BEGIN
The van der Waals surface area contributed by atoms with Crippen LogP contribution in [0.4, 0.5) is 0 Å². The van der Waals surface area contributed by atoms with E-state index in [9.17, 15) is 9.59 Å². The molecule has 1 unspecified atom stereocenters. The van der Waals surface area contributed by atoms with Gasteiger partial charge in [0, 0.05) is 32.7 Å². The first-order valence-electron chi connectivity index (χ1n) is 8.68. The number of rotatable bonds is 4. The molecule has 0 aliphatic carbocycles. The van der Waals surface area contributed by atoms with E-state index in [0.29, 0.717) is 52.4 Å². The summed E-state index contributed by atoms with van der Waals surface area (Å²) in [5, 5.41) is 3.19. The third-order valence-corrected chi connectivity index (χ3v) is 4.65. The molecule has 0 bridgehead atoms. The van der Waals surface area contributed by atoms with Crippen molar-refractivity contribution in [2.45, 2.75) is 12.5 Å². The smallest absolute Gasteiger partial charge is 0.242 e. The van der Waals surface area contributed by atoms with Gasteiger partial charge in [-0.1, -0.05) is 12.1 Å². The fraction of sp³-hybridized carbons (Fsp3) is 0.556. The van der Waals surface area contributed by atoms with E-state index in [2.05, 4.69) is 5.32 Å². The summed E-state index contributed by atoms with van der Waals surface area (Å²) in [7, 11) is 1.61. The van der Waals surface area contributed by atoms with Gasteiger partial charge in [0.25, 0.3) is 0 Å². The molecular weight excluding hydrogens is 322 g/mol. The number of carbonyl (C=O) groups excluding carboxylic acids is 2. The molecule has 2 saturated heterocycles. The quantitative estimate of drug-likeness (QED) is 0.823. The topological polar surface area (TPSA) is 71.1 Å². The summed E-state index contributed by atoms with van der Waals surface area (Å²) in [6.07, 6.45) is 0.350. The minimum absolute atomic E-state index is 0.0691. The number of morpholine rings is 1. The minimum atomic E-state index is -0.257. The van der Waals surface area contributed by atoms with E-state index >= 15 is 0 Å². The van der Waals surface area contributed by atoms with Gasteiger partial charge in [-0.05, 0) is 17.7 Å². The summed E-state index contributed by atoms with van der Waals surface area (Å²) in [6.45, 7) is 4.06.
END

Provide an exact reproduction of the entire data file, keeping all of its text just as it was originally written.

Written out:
The van der Waals surface area contributed by atoms with Crippen LogP contribution in [0.4, 0.5) is 0 Å². The van der Waals surface area contributed by atoms with E-state index in [9.17, 15) is 9.59 Å². The molecule has 1 unspecified atom stereocenters. The van der Waals surface area contributed by atoms with Gasteiger partial charge in [0, 0.05) is 32.7 Å². The first-order valence-electron chi connectivity index (χ1n) is 8.68. The number of rotatable bonds is 4. The molecule has 0 aliphatic carbocycles. The van der Waals surface area contributed by atoms with E-state index in [0.29, 0.717) is 52.4 Å². The summed E-state index contributed by atoms with van der Waals surface area (Å²) in [5, 5.41) is 3.19. The third-order valence-corrected chi connectivity index (χ3v) is 4.65. The molecule has 0 bridgehead atoms. The van der Waals surface area contributed by atoms with Crippen molar-refractivity contribution in [2.45, 2.75) is 12.5 Å². The smallest absolute Gasteiger partial charge is 0.242 e. The van der Waals surface area contributed by atoms with Gasteiger partial charge in [-0.1, -0.05) is 12.1 Å². The fraction of sp³-hybridized carbons (Fsp3) is 0.556. The van der Waals surface area contributed by atoms with E-state index in [2.05, 4.69) is 5.32 Å². The summed E-state index contributed by atoms with van der Waals surface area (Å²) in [7, 11) is 1.61. The van der Waals surface area contributed by atoms with Gasteiger partial charge in [0.25, 0.3) is 0 Å². The molecular weight excluding hydrogens is 322 g/mol. The number of carbonyl (C=O) groups excluding carboxylic acids is 2. The molecule has 2 saturated heterocycles. The quantitative estimate of drug-likeness (QED) is 0.823. The topological polar surface area (TPSA) is 71.1 Å². The summed E-state index contributed by atoms with van der Waals surface area (Å²) in [6.07, 6.45) is 0.350. The minimum absolute atomic E-state index is 0.0691. The number of morpholine rings is 1. The minimum atomic E-state index is -0.257. The van der Waals surface area contributed by atoms with E-state index >= 15 is 0 Å². The van der Waals surface area contributed by atoms with Gasteiger partial charge in [-0.05, 0) is 17.7 Å². The summed E-state index contributed by atoms with van der Waals surface area (Å²) in [6.45, 7) is 4.06.